Cormac Ó Gráda
|Born||1945 (age 74–75)|
|Alma mater||University College Dublin, |
|Known for||Economic history of the Irish famine|
Cormac Ó Gráda (born 1945) is an Irish economic historian and professor emeritus of economics at University College Dublin. His research has focused on the economic history of Ireland, Irish demographic changes, the Great Irish Famine (as well as other famines), and the history of the Jews in Ireland.
After earning his undergraduate degree at the University College Dublin, Ó Gráda earned his Ph.D. in economics from Columbia University in 1973, where he wrote his dissertation on the Irish economy before and after the Great Famine. He described his early academic career as being "a kind of jack-of-all-trades economic historian of Ireland". He credits fellow economist Joel Mokyr, whom he met in 1977 through Michael Edelstein, his graduate thesis advisor at Columbia, as the "greatest influence" his academic work. Mokyr also sharpened his interest in the Great Irish Famine, which "led eventually to the study of famines elsewhere".
He is a member of the Cliometric Society, the Economic History Society, the European Historical Economics Society, the Irish Economic and Social History Society, and the Royal Irish Academy. He has served on the editorial boards of Journal of Economic History, Explorations in Economic History, and the Agricultural History Review, and is a former coeditor for the European Review of Economic History. He is the President of the Economic History Association.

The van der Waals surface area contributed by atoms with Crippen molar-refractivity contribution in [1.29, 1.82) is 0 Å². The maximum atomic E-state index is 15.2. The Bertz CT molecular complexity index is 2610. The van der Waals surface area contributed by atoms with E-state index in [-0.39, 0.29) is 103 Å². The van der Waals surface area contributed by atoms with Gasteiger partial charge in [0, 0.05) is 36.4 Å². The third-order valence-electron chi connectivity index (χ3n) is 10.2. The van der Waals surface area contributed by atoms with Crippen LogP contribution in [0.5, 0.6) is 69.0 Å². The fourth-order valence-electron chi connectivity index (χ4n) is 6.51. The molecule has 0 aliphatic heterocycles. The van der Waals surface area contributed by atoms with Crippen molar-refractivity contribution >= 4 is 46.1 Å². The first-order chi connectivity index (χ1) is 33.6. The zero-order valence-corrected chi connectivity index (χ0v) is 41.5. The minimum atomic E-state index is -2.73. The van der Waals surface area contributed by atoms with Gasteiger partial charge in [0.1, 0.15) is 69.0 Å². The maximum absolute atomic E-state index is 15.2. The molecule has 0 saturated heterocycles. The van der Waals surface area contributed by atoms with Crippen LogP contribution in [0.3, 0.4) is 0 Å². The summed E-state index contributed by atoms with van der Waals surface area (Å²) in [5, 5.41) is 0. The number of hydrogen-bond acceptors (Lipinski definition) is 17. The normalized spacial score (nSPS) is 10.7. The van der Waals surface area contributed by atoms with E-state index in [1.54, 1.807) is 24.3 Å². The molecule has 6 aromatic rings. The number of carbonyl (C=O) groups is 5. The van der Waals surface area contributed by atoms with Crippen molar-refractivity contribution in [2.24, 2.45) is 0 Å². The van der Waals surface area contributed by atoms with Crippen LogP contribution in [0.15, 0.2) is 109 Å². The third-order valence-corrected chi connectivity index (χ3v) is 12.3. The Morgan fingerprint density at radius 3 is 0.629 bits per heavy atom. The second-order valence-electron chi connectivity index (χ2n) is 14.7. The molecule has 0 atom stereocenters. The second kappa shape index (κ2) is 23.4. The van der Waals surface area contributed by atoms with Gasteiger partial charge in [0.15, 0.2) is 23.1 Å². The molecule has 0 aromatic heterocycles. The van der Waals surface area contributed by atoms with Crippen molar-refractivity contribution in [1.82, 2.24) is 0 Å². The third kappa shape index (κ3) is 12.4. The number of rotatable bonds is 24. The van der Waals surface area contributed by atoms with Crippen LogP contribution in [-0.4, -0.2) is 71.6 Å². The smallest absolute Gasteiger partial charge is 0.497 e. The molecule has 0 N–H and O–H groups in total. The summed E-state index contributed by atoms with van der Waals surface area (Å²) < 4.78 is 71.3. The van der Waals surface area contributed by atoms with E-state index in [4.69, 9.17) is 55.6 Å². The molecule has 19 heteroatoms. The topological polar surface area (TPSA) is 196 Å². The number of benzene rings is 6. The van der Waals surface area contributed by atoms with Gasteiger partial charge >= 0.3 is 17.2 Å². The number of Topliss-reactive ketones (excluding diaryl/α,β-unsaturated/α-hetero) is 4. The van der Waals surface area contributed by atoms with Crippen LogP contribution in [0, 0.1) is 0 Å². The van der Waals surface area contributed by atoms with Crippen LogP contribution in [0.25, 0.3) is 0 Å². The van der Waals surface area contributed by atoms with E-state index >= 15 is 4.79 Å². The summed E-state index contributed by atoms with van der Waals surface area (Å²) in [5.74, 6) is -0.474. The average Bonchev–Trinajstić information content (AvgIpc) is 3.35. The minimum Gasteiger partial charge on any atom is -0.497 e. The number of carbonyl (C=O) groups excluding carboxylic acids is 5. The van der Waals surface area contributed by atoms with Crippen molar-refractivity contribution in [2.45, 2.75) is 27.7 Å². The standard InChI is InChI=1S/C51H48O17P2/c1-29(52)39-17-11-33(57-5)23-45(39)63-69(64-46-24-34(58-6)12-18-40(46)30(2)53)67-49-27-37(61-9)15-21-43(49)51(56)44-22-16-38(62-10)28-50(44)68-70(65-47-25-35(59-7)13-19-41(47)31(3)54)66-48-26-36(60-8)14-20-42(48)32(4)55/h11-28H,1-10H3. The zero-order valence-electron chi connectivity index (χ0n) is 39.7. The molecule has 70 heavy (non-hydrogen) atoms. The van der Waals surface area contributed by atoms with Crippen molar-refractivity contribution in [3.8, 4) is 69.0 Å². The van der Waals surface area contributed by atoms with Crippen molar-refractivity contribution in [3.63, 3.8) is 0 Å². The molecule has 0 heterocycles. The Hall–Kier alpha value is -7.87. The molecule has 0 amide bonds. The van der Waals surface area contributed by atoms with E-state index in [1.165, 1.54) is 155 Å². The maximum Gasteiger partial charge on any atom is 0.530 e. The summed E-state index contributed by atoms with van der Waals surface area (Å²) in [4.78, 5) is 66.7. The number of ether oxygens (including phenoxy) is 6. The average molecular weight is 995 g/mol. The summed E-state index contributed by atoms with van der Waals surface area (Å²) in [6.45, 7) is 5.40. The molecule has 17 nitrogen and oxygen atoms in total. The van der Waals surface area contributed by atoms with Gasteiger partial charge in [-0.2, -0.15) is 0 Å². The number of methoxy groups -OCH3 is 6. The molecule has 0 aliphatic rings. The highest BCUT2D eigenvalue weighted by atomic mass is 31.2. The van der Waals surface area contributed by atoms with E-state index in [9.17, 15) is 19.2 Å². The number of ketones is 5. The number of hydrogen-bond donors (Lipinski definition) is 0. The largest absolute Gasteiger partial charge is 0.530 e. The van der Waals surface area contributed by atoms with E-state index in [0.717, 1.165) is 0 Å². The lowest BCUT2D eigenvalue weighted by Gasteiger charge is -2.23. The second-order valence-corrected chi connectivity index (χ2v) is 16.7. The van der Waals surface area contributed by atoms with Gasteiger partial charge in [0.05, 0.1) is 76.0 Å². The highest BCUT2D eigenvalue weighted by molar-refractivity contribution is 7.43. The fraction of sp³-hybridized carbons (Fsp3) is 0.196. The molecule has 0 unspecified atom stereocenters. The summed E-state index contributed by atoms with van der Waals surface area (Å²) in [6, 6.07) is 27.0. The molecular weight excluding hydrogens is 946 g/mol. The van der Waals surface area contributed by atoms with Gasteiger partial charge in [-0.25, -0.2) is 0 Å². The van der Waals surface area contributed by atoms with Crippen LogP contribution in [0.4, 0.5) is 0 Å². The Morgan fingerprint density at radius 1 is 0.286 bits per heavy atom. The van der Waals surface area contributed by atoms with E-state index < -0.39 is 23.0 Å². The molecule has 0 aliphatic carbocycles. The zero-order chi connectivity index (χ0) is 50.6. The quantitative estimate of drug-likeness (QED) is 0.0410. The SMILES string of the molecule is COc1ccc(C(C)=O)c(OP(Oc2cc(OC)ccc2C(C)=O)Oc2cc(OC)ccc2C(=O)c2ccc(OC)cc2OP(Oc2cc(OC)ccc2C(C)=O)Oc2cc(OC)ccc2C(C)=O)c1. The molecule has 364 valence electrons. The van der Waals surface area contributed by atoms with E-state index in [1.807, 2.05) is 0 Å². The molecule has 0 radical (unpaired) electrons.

In fall 2007, he was a member at Princeton's Institute for Advanced Study as a member of the School of Historical Studies. In 2010, he won a Gold Medal from the Royal Irish Academy, of which he has been a member since 1994. He has been a visiting professor to a number of universities around the world, including the University of British Columbia, New York University, the University of Copenhagen, and Princeton University. In 2019, Trinity College Dublin awarded him with an honorary doctorate.
Ó Gráda is a prolific writer. He has written and published seven books in addition to numerous journal articles and collaborations, with over 100 academic papers available online. He has contributed to the "Irish Economy" blog, where he commented on the Irish financial crisis. Earlier in 2008 he gave an open verdict on the future of the Celtic Tiger economy that was about to wind down.
The American Conference for Irish Studies awarded the James S. Donnelly, Sr. Prize to two of his books, Black '47 and Beyond (1999) and Jewish Ireland in the Age of Joyce (2006).